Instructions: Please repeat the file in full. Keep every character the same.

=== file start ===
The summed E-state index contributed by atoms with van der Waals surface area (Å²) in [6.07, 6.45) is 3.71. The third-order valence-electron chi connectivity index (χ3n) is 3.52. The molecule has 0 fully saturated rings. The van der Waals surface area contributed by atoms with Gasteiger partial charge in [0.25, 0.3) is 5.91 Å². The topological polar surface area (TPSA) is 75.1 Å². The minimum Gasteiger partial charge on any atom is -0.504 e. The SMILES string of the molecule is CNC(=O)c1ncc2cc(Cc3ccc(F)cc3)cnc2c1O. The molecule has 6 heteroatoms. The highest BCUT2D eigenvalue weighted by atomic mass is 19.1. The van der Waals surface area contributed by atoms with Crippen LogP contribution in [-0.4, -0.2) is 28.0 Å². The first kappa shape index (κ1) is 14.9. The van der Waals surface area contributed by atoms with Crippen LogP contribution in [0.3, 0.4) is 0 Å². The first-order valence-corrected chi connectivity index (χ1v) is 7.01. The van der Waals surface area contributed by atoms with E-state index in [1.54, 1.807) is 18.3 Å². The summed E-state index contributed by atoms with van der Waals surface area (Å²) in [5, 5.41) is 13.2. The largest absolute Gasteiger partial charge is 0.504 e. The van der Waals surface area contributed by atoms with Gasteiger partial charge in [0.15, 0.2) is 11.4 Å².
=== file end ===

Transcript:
The summed E-state index contributed by atoms with van der Waals surface area (Å²) in [6.07, 6.45) is 3.71. The third-order valence-electron chi connectivity index (χ3n) is 3.52. The molecule has 0 fully saturated rings. The van der Waals surface area contributed by atoms with Gasteiger partial charge in [0.25, 0.3) is 5.91 Å². The topological polar surface area (TPSA) is 75.1 Å². The minimum Gasteiger partial charge on any atom is -0.504 e. The SMILES string of the molecule is CNC(=O)c1ncc2cc(Cc3ccc(F)cc3)cnc2c1O. The molecule has 6 heteroatoms. The highest BCUT2D eigenvalue weighted by atomic mass is 19.1. The van der Waals surface area contributed by atoms with Crippen LogP contribution in [-0.4, -0.2) is 28.0 Å². The first kappa shape index (κ1) is 14.9. The van der Waals surface area contributed by atoms with Crippen LogP contribution in [0.3, 0.4) is 0 Å². The first-order valence-corrected chi connectivity index (χ1v) is 7.01. The van der Waals surface area contributed by atoms with E-state index in [1.54, 1.807) is 18.3 Å². The summed E-state index contributed by atoms with van der Waals surface area (Å²) in [5, 5.41) is 13.2. The largest absolute Gasteiger partial charge is 0.504 e. The van der Waals surface area contributed by atoms with Gasteiger partial charge in [0.15, 0.2) is 11.4 Å².